BANGOR, Maine — Food insecurity is an issue that impacts thousands of Mainers, including college students. Being hungry can put a burden on students who are just trying to learn, so Eastern Maine Community College in Bangor has taken action to combat hunger in its community by creating a campus food pantry early this year.
A survey sent out to EMCC students showed that 47 percent of students there felt they were not getting enough to eat.
EMCC food pantry organizers and volunteers hosted a 'fill the van' event Monday morning.
"We have a partnership with Good Shepherd to get certain items, but there are certain things that we can't get and we are looking for additional support to help us get through the holidays to support our students with different items. So in particular, we are looking for hygiene items, deodorant, shampoo, lotion. We are also looking for baby products if anyone has those, pet food, and obviously, we will take any non-perishables as well," TRIO Director Mike Schwabenbauer said.
TRIO Student Support Services helped open the EMCC food pantry to all of its members in January. The TRIO Peer Mentors are the ones organizing the pantry, collecting donations to help stock it up, and connecting with students who might benefit from what it offers.
Monday in Bangor, they hosted a fill the bus event, collecting donations of food and personal hygiene items to stock up the pantry and give students what they need before this holiday season.
Tasia Lima is a TRIO advisor, she says the food pantry is already serving more than 40 students.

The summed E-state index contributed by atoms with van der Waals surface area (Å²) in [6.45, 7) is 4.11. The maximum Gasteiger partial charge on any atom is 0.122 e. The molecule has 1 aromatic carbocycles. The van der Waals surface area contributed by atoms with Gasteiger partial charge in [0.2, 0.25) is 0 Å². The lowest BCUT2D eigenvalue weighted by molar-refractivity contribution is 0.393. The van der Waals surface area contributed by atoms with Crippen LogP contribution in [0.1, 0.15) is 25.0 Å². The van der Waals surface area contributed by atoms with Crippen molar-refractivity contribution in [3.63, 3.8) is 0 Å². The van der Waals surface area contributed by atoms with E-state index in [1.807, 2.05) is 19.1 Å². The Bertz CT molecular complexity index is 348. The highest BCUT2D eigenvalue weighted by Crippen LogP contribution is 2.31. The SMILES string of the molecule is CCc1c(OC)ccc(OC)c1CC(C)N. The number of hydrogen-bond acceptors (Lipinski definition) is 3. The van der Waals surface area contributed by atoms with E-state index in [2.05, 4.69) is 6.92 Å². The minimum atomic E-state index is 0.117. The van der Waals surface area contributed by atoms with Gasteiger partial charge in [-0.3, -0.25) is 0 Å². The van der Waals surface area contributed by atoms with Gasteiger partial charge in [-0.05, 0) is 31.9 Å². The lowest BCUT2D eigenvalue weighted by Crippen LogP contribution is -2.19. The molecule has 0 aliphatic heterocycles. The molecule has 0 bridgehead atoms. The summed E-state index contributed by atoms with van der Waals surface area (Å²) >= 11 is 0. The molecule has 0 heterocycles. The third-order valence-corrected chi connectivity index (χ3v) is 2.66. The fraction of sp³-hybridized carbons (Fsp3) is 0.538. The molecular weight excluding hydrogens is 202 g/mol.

"Food insecurity is a really big issue for many folks who are part of our community," Lima said.
To accommodate and reach even more students, the pantry offers both pick-up or delivery options.
"We are just trying to respond to that need and make sure that our community members are well-fed, they can go to bed with a full stomach, and just trying to make sure that folks have what they need because they can't learn if they are hungry," Lima said.
Autumn Mallett has benefited from the pantry a few times.
"Especially at the beginning of covid, when I was really struggling with money and it was a huge help to me," says Mallett. "Food pantries are essential to students."
"The stigma is something that we are hoping to reduce by really increasing the visibility of this work," Lima said.
If you would like to donate and support the students it serves, organizers will also be at Eastern Maine Community College tomorrow, Tuesday, November 24 from 9 a.m. to 2 p.m. behind Maine Hall. They ask you please ring the doorbell for someone to come out! EMCC will be closed Wednesday, November 25, Thursday November 26, and Friday, November 27 to celebrate Thanksgiving. People are also encouraged to email email@example.com to arrange donations.
This is a list of their most needed items:
Peanut butter, jam/jelly, oatmeal, Ramen noodles, macaroni and cheese, boxed pasta, canned fruit and vegetables, canned beans, pudding snack packs, juice boxes
Personal Hygiene Items:
Deodorant, body wash, shampoo and conditioner, lotion, feminine hygiene products
Diapers, wipes, formula, food
Small bottles of cooking oil, ground coffee, spices/seasonings
For EMCC students who would like to use the pantry, peer mentors provide curbside pick-up on Tuesdays 11:00 a.m.-12:00 p.m., and Wednesdays 10:00 a.m. - 2:00 p.m. behind Maine Hall near the Success Center Doors. Local deliveries (30-mile radius) will occur on Thursdays, based on demand. For more details email firstname.lastname@example.org.